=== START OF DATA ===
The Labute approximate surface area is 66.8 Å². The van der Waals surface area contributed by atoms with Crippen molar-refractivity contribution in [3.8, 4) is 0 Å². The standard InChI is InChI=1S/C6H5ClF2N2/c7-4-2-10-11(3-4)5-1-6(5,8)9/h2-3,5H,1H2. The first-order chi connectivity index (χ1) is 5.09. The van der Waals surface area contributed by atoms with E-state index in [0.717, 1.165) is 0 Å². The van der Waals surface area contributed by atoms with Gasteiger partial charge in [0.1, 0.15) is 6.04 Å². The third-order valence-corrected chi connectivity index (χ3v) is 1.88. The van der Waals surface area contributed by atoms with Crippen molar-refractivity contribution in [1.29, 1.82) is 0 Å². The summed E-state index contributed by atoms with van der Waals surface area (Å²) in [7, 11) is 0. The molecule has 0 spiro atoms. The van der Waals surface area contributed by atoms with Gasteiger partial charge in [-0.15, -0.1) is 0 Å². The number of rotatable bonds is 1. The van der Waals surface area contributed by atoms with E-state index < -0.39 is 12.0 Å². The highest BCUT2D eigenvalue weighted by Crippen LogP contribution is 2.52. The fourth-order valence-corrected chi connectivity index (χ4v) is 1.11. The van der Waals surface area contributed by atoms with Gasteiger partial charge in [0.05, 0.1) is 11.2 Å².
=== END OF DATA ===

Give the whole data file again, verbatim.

The Labute approximate surface area is 66.8 Å². The van der Waals surface area contributed by atoms with Crippen molar-refractivity contribution in [3.8, 4) is 0 Å². The standard InChI is InChI=1S/C6H5ClF2N2/c7-4-2-10-11(3-4)5-1-6(5,8)9/h2-3,5H,1H2. The first-order chi connectivity index (χ1) is 5.09. The van der Waals surface area contributed by atoms with E-state index in [0.717, 1.165) is 0 Å². The van der Waals surface area contributed by atoms with Gasteiger partial charge in [0.1, 0.15) is 6.04 Å². The third-order valence-corrected chi connectivity index (χ3v) is 1.88. The van der Waals surface area contributed by atoms with Crippen molar-refractivity contribution in [1.29, 1.82) is 0 Å². The summed E-state index contributed by atoms with van der Waals surface area (Å²) in [7, 11) is 0. The molecule has 0 spiro atoms. The van der Waals surface area contributed by atoms with Gasteiger partial charge in [-0.15, -0.1) is 0 Å². The number of rotatable bonds is 1. The van der Waals surface area contributed by atoms with E-state index < -0.39 is 12.0 Å². The highest BCUT2D eigenvalue weighted by Crippen LogP contribution is 2.52. The fourth-order valence-corrected chi connectivity index (χ4v) is 1.11. The van der Waals surface area contributed by atoms with Gasteiger partial charge in [0.05, 0.1) is 11.2 Å².